In the early days of tech, there were no real conversations about the implications of creating code that relied on gender, but with 1.2 million U.S. adults identifying as nonbinary, it’s clearly a conversation worth having. Over the years, we’ve developed a much more comprehensive perception of gender and how we can refrain from viewing it as a fixed entity. Now we have the opportunity to shift as an industry to reflect the emerging identities and needs of the communities we inhabit and serve.
Facial Recognition Technology
Facial recognition technology is used for a variety of reasons in a variety of sectors. However, facial recognition technology still faces a disparity in identifying individuals based on gender. In a 2019 study that tested the validity of gender recognition services, transgender men were wrongly identified up to 38% of the time, and those who identified as agender, genderqueer or nonbinary were mischaracterized 100% of the time. Some of these technologies were outdated to the point that even cisgender men with long hair were being categorized as women.
Since then, this technology has already taken a turn for the better, with several companies adapting their AI image recognition algorithm to identify people in ways aside from gender. This will better help the devices increase reliability of the data they collect, whether it be from airport security cameras or our own cell phones.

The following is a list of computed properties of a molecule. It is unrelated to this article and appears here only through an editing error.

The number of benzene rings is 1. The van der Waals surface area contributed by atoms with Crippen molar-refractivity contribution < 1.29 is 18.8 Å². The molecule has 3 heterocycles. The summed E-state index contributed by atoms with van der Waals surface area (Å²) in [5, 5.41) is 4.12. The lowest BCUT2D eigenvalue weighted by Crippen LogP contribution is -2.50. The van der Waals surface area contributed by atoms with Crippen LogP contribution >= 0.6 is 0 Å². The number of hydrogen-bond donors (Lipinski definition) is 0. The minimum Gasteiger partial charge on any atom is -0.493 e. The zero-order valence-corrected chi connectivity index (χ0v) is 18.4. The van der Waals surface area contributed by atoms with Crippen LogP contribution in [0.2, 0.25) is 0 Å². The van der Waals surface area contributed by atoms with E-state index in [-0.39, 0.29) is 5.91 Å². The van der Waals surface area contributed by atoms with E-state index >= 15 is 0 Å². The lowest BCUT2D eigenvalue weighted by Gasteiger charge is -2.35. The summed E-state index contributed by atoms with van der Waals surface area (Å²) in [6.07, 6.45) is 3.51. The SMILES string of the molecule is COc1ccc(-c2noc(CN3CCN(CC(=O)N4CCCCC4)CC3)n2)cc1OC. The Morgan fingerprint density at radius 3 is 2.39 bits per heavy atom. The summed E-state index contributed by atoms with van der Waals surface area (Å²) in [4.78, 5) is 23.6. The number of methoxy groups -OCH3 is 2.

Many of the AI we encounter daily (Siri, Alexa, Cortana, etc.) have default settings gendered as female. Why is that? This ideology comes from the harmful stereotypes of a woman’s role in serving and is the result of unjust biases during creation. To combat this, some companies are taking a more inclusive approach to artificial intelligence, using gender-neutral voices for virtual assistants.
Individuals have the freedom to define their own identity without being confined to the black and white thinking of simply “male” or “female.” This truth has already been recognized by so many, so why is it not as widely implemented in our technology and research? When taking surveys, booking appointments or completing applications, many times we are only offered the choice of selecting “male” or “female.” By taking the simple step in creating more inclusive drop-down lists or including options like “nonbinary” or “genderqueer,” we can alleviate unnecessary exclusion and gain better insight. This also helps researchers derive more concise conclusions about the needs and defining characteristics of the individual, rather than the assumed group they belong to.
Many online platforms are already providing the opportunity to present one’s pronouns with their name and title. While this may seem like a small change, it alleviates a great amount of pressure for individuals to advocate for themselves in professional settings when being introduced. As organizations, one way to normalize this process is to program our email signatures to include the option for pronouns. This way, nobody has to take the step of announcing themselves and the group can get straight to business.
Understanding and respecting not only the industry’s, but our society’s shift away from gendered technology is crucial in accommodating the diverse individuals in this space and improving the digital experience. Moving forward, the industry will have more opportunities to adapt and include new players that will greatly impact the IT community, and iVision is up for the challenge.